As new roles open up in the wake of the pandemic, many skills are becoming increasingly desirable for accounting professionals. Oliver Deacon, previously a finance director at Microsoft, believes these include managing recovery (cashflow, cost control), guiding innovation from the evolution of technology over the last year (big data and analytics), building finance transformation programmes and developing new ways of working (agile finance teams, cloud technology).
Hiring for succession
“The strategy for hiring against these skillset gaps is two-fold”, Deacon says. “There are roles that might be needed on a more ongoing basis. For example, guiding innovation and agile. In that instance, finance leaders are trying to hire people that are coming in to solve a particular problem, but equally, that they feel could do more following the company's anticipated growth after overcoming this problem.”
He adds: “You have a good sense that once they've solved the dilemma and they've learned the company they will have skills that transfer into other roles. In effect, you're hiring for succession planning and potential.”
Hiring for problem-solving
On the flip side, if companies know their finance transformation is going to take between 18 months and three years, they will hire professionals with the right skills either on a contract or knowing the role will be shorter-lived until the transformation is complete.
Deacon explains: “In general, my clients know they're specifically going into roles that will only be needed for a short time because that's the type of problem they want to solve. And once they’ve done it in one company, they’ll move onto another company and probably do it on a bigger scale, maybe with more people and hopefully for increased compensation.”
Deloitte’s prediction for finance in 2025
This idea of technology transformation in the financial sphere was predicted back in 2018 when Deloitte published eight predictions about digital technology for CFOs - reimagining what the finance world will look like in years to come. The methodology for generating the Big Four firm’s predictions was straightforward. They looked carefully at what finance leaders were doing and at the technology that was available, and then asked the question: how could finance contribute more to the success of the company?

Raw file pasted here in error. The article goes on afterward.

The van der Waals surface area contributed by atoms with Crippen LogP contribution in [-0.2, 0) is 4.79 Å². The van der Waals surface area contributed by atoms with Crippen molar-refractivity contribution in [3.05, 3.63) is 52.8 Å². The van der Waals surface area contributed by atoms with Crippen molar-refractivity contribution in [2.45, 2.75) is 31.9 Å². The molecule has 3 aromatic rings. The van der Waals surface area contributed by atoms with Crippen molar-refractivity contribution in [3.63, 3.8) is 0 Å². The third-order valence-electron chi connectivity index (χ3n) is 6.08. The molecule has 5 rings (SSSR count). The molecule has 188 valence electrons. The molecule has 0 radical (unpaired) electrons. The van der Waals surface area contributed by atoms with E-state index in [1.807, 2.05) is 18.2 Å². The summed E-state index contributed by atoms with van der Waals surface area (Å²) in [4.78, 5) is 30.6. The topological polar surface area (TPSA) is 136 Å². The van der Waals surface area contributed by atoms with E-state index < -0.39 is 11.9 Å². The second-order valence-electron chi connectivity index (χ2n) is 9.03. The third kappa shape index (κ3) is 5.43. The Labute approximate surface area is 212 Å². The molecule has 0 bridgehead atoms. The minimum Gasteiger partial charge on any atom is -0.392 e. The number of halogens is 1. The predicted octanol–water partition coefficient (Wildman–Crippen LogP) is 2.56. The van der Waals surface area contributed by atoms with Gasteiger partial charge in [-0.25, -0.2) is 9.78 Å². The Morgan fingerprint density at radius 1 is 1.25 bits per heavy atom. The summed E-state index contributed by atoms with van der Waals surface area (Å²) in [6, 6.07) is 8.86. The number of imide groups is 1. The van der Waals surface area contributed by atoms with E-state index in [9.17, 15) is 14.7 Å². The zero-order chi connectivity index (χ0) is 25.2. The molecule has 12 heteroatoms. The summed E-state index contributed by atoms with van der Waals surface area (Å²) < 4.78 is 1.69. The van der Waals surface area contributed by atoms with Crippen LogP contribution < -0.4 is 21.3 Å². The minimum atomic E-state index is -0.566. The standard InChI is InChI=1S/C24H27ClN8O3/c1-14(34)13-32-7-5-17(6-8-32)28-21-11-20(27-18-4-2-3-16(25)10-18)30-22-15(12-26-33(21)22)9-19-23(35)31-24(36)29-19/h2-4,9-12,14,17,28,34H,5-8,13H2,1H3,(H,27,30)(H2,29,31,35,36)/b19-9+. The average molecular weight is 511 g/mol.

Prediction number seven forecasts that the proliferation of APIs will drive data standardisation, but it won’t be enough. Many companies will struggle to clean up their data messes.
Few companies are doing the hard work needed to align and integrate data - which means they won’t capture the full value of digital transformation, the report summarises. Those hoping for a silver bullet to solve their data problems will be disappointed. Automation and cognitive will make it easier to get the work done, but it’s still going to be hard and tedious. This refers to commas, abbreviations, data-entry fields, nomenclature and hundreds of similar factors. It’s not glamorous, and it’s not glitzy. But it is important.
Data problems hide beneath the surface for many CFOs, some of whom don’t fully appreciate the heavy lifting required to fulfil their requests. That’s partly because the problems involve technical issues and partly because there’s little motivation for people to elevate the problems to the corner office. No one wants to be the bearer of bad tidings.
“Businesses are not going to run out of finance transformation opportunities in the next 10 to 20 years”, says Deacon. For this reason, he believes the two biggest skills that people are going to require over the next decade is finance transformation, alongside data analytics skills to leverage the increased volume of data generated post-transformation. He says that ‘those well trained in finance transformation will be very much in demand’.
For members who want to know more about the future of finance and how the sector is expected to evolve over the next 10 years, Oliver Deacon’s live session is hosted on ICAEW’s Virtually Live 2021 page.
Follow this link to Oliver Deacon Coaching where he gives financial professionals career advice.
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